Why Do I Get Ants When It Rains?

Posted by Mosquito Squad
Why Do I Get Ants When It Rains?

February 24, 2023

We all know the saying about April showers, but did you know there's a secret second verse? "April showers bring May flowers, but lots of rain drive ants insane!" As we move out of winter and into spring, greater rainfall means ants are on the move from your lawn into your home.

How does wet weather affect ants?

Ants and fire ants are proficient at building nests. Using their powerful mandibles, or "ant jaws," ants breakup soil and plow through the earth to form tunnels and chambers for their colony. Some ant hills are obvious, like fire ant hills which look like big mounds of loose dirt in your lawn.

Other ants, like black garden ants, leave little trace of their mounds. Instead, their nests are often made with deep networks of tunnels. Many species of ants don't stop at one ant hill. Satellite nests are additional mounds formed by ant colonies to either host queens or brood or to serve as additional space for the colony to expand to.

Thanks to their complex architecture, light showers and sprinkles of rain do little to disrupt ant hills. Typically, small amounts of water can run through the channels and tunnels without pooling, and once the water soaks into the earth, life in the colony resumes as usual.

However, when heavy rainstorms lead to flooding and over-saturated ground soil, ants are often flushed out of their nests and forced to seek shelter elsewhere. And what better place to go and escape the rain than in your home!

How can I get ahead of an ant problem?

For ants, it's best to be proactive in control efforts to prevent an invasion. Though it's tempting to remove every single ant you see on sight, it's often less effective to squash them one by one than it is to ant-proof your home. Consider these tips when assessing your home for ant entryways:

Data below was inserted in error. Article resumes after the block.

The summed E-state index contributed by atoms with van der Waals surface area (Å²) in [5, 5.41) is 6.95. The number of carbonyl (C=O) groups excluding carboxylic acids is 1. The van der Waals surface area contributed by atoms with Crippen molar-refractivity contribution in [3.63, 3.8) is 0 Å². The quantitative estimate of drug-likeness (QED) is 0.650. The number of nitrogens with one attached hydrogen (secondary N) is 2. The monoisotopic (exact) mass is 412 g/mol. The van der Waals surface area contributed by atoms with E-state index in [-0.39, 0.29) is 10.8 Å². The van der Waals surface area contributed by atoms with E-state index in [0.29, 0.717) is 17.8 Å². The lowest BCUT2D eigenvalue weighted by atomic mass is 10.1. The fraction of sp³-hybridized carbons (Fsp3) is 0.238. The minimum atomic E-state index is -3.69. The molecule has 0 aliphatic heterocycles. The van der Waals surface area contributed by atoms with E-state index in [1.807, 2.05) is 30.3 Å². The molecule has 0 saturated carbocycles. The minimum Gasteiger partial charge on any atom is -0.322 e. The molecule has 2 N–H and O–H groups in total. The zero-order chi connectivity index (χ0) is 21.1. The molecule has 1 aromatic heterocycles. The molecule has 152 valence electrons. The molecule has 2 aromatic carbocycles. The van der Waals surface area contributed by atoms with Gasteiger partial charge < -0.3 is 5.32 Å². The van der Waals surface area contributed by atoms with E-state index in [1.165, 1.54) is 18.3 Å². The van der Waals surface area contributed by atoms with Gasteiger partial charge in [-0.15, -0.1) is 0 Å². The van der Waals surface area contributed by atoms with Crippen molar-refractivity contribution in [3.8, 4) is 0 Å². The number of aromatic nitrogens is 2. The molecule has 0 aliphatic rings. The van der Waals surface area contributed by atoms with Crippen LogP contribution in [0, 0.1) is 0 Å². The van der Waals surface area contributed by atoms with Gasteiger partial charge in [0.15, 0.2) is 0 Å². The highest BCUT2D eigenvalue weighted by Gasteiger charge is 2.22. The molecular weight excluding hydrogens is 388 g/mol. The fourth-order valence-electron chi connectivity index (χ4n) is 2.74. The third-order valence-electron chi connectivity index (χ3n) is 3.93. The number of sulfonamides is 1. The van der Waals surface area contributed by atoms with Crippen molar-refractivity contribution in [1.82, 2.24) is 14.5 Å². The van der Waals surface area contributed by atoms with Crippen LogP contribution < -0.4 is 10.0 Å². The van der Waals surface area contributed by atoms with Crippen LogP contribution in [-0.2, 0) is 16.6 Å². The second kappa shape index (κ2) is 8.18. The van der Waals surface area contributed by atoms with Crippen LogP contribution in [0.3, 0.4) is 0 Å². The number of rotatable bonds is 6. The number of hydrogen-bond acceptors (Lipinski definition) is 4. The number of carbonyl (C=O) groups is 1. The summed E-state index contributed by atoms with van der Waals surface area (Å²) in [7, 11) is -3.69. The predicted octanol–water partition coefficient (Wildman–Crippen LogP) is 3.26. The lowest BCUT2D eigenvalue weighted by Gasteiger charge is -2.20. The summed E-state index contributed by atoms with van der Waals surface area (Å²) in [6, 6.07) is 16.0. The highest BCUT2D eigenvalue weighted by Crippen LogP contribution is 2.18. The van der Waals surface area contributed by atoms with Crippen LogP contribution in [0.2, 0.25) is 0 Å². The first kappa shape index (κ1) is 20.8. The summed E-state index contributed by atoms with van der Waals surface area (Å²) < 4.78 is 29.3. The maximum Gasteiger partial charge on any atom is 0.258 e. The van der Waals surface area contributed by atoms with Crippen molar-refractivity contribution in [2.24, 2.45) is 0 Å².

• Check that house openings, such as front doors, screen doors, and windows, have tight seals when closed.

  • Address any cracks and unwanted crevices in the walls and outdoor foundation of your home.

  • Survey your lawn for ant mounds formed around your property.

What kinds of ants should I look out for?

Not all ants build mounds, but the ones that do are the ones likely to surge your house after a storm. Be on the lookout for the following ants in and around your home:

Pavement Ants

Pavement ants are the most common ants you'll see wandering inside. Introduced from Europe, pavement ants are dark brown and black and form colonies under pavement, rocks, and cement slabs. To prevent pavement ants from establishing near your home:

  • Look for small clusters of dirt with a hole in the center formed on top of or near stone and pavement.

  • Check the placement of decorative stones in proximity to your house.

  • Store cinder blocks, large rocks, and other pavement-like debris inside your garage or in a shed away from your home.

Fire Ants

Fire ants are aggressive, stinging ants best known for their reddish coloration and agitating bites. Fire ants may come in your home after rainy weather, but they will not build their nests inside. There are many species of fire ants throughout the United States, including the Red Imported Fire Ants (RIFA). As fire ant mounds can be built year-round, be sure to check your lawn for signs of fire ants nests:

  • Are ant mounds present around your lawn?

  • Do the mounds look like loosely packed soil?

  • Have you seen dark red ants wandering about your yard?

*To learn more about Mosquito Squad's fire ant control, click here.

With proper upkeep of your yard and the perimeter of your house, you can avoid ants marching one by one into your home! And if backyard pests outnumber you, contact your local Mosquito Squad today!